In Western culture, a black armband signifies that the wearer is in mourning or wishes to identify with the commemoration of a family friend, comrade or team member who has died. This use is particularly common in the first meeting following the loss of a member. In sport, especially association football and cricket, players will often wear black armbands following the death of former player or manager.
The phrase "black armband view of history" was introduced to the Australian political lexicon by conservative historian Geoffrey Blainey in 1993 to describe views of history which, he believed, posited that "much of [pre-multicultural] Australian history had been a disgrace" and which focused mainly on the treatment of minority groups, especially Aborigines. The term was used by Prime Minister John Howard, whose perspective on Australian history strongly contrasted with what he called the black armband view.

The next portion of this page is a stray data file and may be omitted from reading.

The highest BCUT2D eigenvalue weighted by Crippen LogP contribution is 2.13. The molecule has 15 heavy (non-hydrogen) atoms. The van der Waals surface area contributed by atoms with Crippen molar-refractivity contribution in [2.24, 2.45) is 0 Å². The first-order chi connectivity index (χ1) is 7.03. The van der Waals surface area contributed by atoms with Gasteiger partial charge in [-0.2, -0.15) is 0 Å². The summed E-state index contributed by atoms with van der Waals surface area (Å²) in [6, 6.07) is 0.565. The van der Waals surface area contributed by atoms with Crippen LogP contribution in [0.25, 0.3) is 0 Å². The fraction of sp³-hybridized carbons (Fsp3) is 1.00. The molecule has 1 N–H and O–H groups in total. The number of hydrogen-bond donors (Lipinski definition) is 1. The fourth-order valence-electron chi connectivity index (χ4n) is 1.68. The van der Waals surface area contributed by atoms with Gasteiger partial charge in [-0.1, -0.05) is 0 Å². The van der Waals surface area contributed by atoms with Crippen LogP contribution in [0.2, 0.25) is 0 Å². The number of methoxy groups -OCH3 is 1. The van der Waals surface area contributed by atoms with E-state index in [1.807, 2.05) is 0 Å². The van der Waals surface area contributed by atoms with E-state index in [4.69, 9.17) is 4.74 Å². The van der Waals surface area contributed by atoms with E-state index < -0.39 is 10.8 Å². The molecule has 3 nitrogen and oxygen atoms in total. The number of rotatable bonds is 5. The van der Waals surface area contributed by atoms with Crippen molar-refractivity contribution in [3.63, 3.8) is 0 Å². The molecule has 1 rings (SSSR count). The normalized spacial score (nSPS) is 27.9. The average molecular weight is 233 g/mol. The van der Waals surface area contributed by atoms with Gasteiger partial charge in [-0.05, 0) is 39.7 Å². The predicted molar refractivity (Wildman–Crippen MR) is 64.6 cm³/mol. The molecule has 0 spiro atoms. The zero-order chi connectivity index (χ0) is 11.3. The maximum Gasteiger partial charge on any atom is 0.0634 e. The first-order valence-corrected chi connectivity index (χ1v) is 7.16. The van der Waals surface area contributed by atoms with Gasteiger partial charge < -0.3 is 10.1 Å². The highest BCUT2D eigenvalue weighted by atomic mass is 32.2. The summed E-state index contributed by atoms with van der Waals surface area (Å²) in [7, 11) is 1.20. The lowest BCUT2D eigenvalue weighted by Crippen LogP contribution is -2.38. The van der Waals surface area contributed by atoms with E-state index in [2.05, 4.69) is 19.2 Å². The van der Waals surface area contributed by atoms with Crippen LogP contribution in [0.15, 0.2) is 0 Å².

Elizabeth Stuart, Queen of Bohemia wearing a black armband in a 1614 portrait
Franklin D. Roosevelt wearing a black armband in mourning of his mother.
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- Tinker v. Des Moines Independent Community School District
|Wikimedia Commons has media related to Black armbands.|
- Sunam, Ashim (2016-12-15). "History of black armbands and its use in sports including football, cricket among others". www.ibtimes.co.in. Retrieved 2022-01-11.
- "Why are England wearing black armbands for Boxing Day Test?". www.sportingnews.com. Retrieved 2022-01-11.
- M. McKenna, (10 November 1997), Research Paper 5 1997-98: "Different Perspectives on Black Armband History, Parliament of Australia, Parliamentary Library Archived 4 April 2009 at the Wayback Machine
- John Howard. The Liberal Tradition: The Beliefs and Values Which Guide the Federal Government Archived 2011-07-27 at the Wayback Machine, 1996 Sir Robert Menzies Lecture. Sir Robert Menzies Lecture Trust. Retrieved 16 January 2010.